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Yemen’s humanitarian crisis continued to escalate on the days approaching a United Nations-planned ceasefire, which was to take effect on Friday, July 10 at 23:59 local time and last until the end of Ramadan on July 17. Since late March 2015, when fighting broke out, the people of Yemen began to experience ever-deteriorating humanitarian conditions.

According to UN News Centre, “In the past three months alone, some 3,000 Yemenis have been killed, half of them civilians, and 14,000 others injured. Over a million people have had to flee their homes and 21 million need immediate help, close to 13 million people are unable to meet their food needs, 15 million people have no healthcare and outbreaks of dengue and malaria are raging unchecked.”

Unfortunately, the planned week-long ceasefire lasted only hours before Arab coalition-led air strikes and fighting broke out once again, ending the UN-brokered truce. No side, neither the Houthis nor the Arab coalition forces, took responsibility for having broken the agreement.

UN Spokesperson Stephane Dujarric expressed the vital importance of a legitimate ceasefire: “it is imperative and urgent that humanitarian aid can reach all vulnerable people of Yemen unimpeded and through an unconditional humanitarian pause.”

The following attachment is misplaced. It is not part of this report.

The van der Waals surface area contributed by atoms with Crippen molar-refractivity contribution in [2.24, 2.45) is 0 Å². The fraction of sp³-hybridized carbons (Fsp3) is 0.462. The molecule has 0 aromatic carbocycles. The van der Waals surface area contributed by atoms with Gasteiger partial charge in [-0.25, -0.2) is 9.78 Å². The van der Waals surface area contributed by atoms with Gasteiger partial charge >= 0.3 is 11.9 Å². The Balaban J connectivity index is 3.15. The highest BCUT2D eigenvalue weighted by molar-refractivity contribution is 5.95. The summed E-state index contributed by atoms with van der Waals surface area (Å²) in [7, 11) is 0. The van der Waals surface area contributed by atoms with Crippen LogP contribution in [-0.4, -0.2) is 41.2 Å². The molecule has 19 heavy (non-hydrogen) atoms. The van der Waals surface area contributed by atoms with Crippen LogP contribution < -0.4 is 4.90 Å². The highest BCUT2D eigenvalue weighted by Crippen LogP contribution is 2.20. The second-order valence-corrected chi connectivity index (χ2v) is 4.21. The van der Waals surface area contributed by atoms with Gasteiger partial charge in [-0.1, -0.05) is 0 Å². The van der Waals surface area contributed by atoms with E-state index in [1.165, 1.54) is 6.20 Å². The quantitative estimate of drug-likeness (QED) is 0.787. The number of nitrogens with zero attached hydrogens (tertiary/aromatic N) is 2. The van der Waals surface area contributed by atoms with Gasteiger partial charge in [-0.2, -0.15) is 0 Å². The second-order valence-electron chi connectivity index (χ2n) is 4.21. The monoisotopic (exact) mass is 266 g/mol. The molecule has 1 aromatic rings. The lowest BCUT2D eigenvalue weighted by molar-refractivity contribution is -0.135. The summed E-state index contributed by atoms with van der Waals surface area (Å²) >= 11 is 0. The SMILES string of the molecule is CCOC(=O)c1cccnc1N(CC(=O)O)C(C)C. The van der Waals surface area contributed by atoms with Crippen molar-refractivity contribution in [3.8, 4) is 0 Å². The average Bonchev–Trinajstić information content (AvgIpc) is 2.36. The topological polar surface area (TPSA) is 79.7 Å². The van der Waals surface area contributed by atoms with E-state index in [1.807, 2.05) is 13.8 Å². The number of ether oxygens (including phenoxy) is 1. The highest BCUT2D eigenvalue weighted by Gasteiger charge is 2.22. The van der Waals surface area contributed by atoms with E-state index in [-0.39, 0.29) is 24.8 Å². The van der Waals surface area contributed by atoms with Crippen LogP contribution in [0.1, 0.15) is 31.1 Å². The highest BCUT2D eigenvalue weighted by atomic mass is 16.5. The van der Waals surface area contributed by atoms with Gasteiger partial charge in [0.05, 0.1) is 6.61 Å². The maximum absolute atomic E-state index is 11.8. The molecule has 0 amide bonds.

After the failed ceasefire, Stephen O’Brien, the United Nations emergency relief coordinator, called upon all parties to attempt to once more put a pause to the conflict in order to access those in need and to provide people with proper humanitarian aid.

Nevertheless, UN agencies and other organizations have seen breakthroughs in aid and success in accessing those in need of humanitarian assistance through constant persistence. On July 14, 2015, the World Health Organization reported that it delivered supplies to Aden, which included “46.4 metric tonnes of medicines, medical supplies, and water and sanitation supplies for more than 84,000 beneficiaries in eight districts of Aden governorate”—an area which suffered a rise in dengue fever and malaria as a result of the conflict’s limiting access to healthcare.

The WHO also managed to dispense bed nets to over 9,000 households and provide residual spray materials and equipment, along with house-to-house spraying conducted by trained staff.